"A Commonsense View of All Music": Reflections on Percy Grainger's Contribution to Ethnomusicology and Music Education, by John Blacking

October 1, 1988

"A Commonsense View of All Music": Reflections on Percy Grainger's Contribution to Ethnomusicology and Music Education, by John Blacking. Cambridge: Cambridge University Press, 1987. xiii + 201 pp.

This volume emerged from a series of lectures on ethnomusicological topics John Blacking gave as Misha Strassberg Visiting Fellow at the University of Western Australia in May, 1983. Responding to a suggestion by Sir Frank Callaway, Professor and Head of the Department of Music of the University of Western Australia, Blacking conceived his lectures around consonant ideas expressed by Percy Grainger in a series of lectures broadcast in Australia in 1934 and particularly around Grainger's comments about so-called "folk" and "non-Western" music. It is clear, however, that Blacking explored Grainger's work far more comprehensively and found it stimulating. Each of the seven chapters in this newest Blacking book bears a title drawn from Grainger's work, and some substance relating to Grainger's pioneering thinking of more than half a century ago. The Grainger broadcasts are printed in an Appendix, as is an example of Grainger's meticulous attention to detail in musical transcription of folk materials.

To both Blacking and Grainger can be attributed a breadth of vision. For Grainger in the 1910s, breadth meant considering "ordinary people" (composers and performers of folk music) rather than focusing just on elite culture. For Blacking, breadth extends to all human persons. While Grainger focused his thinking on music-makers, Blacking encompasses both music-makers and listeners. The two men share a concern with the relationship of their "constituency" with received culture. In 1915, for example, Grainger made the pioneering assertion that ordinary people are musically inventive and that they invest even inherited traditional musical material with their own personal style. Blacking repeats what he has argued eloquently for some years now—that artistic cognition is a species-specific capability that all human beings possess. Further, ". . . human beings have the capacity both to use [artistic cognition] in a way that was not immediately determined by cultural tradition, and to identify it when they encounter it in the product of some other persons or society—provided that they can think beyond the conventions of their cultural experience" (p. 46). For both thinkers, a credo issues forth: as expressed by Grainger, it rings out "Let all the world hear all the world's music" (the title of Blacking's Chapter 7).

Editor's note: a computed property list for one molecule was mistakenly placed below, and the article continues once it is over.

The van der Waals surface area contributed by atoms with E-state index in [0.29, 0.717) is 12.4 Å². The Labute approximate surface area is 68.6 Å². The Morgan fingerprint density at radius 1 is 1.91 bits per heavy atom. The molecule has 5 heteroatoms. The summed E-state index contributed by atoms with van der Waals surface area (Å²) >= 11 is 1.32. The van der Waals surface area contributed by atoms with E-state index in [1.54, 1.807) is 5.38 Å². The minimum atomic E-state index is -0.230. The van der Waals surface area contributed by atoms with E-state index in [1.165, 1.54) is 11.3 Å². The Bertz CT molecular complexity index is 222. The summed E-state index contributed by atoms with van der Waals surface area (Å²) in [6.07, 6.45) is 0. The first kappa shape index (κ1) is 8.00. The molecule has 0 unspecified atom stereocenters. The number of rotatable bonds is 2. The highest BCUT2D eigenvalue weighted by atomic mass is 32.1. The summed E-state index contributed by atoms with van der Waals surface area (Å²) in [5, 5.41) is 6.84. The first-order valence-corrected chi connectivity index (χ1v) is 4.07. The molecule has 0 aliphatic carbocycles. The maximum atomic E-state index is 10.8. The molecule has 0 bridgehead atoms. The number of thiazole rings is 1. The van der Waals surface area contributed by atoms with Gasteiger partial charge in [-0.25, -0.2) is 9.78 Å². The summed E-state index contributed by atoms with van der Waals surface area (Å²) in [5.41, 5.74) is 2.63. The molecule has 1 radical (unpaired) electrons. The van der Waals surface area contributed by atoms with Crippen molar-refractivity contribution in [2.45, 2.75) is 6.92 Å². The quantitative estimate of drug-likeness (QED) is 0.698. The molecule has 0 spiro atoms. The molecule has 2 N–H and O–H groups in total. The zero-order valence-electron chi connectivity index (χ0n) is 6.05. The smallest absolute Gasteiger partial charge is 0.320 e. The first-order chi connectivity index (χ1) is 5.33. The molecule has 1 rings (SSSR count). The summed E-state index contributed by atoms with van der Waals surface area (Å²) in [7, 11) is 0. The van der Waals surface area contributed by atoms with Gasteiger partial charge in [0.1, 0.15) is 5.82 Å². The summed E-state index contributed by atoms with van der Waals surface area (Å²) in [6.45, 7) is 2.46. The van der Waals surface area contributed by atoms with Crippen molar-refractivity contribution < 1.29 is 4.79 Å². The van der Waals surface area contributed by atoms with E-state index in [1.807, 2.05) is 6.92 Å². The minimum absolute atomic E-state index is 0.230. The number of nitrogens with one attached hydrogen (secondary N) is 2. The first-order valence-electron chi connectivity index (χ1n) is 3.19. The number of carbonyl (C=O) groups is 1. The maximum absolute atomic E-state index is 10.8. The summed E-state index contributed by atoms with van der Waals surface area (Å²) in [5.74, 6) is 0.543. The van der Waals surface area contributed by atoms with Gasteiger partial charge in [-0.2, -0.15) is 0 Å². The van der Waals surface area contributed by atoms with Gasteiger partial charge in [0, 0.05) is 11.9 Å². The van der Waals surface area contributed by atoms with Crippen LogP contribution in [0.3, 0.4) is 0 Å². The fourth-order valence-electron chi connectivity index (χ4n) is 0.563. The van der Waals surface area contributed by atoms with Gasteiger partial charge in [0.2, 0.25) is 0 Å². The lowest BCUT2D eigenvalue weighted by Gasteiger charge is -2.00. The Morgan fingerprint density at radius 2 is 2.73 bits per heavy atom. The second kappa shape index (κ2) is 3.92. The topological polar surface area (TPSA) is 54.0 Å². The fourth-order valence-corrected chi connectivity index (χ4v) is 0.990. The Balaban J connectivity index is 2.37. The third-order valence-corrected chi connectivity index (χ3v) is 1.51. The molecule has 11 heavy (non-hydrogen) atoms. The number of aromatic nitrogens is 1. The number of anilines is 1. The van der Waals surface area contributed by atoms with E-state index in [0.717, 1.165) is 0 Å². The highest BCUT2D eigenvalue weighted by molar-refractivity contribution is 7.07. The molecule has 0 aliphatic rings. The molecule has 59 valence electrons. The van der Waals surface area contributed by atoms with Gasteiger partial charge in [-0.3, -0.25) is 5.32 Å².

It would be wonderful to think that Blacking's Chapter 1, "'The Complexity of Folk Music': Evolution, Invention and Diffusion in Music," could be the last of many such presentations by many scholars, most of whom are ethnomusicologists. Indeed, Grainger did have to speak out in 1908 and in 1915 against the prevailing idea that a folk music tradition is the product of some amorphous ethnic collective, and against the mistaken notions that music had progressed from simple to complex with folk music inevitably simple. Is it still necessary in 1987, however, to reinforce Grainger's points with another lengthy discussion of concepts of evolution and progress in music history and defensive examples of complex music from non-Western cultures and Western folk cultures? Blacking obviously thinks it is, but I would rather leave it with this single statement from p. 21: "Percy Grainger's emphasis on the complexity of folk music and the potential musicality of ordinary people, and his belief in the value of widely different kinds of music have been upheld by the work of ethnomusicologists."1 If people still hold to those outdated ideas, they do so because they choose to do so or because they are unaware of the refutations which are manifoldly and easily available in the literature.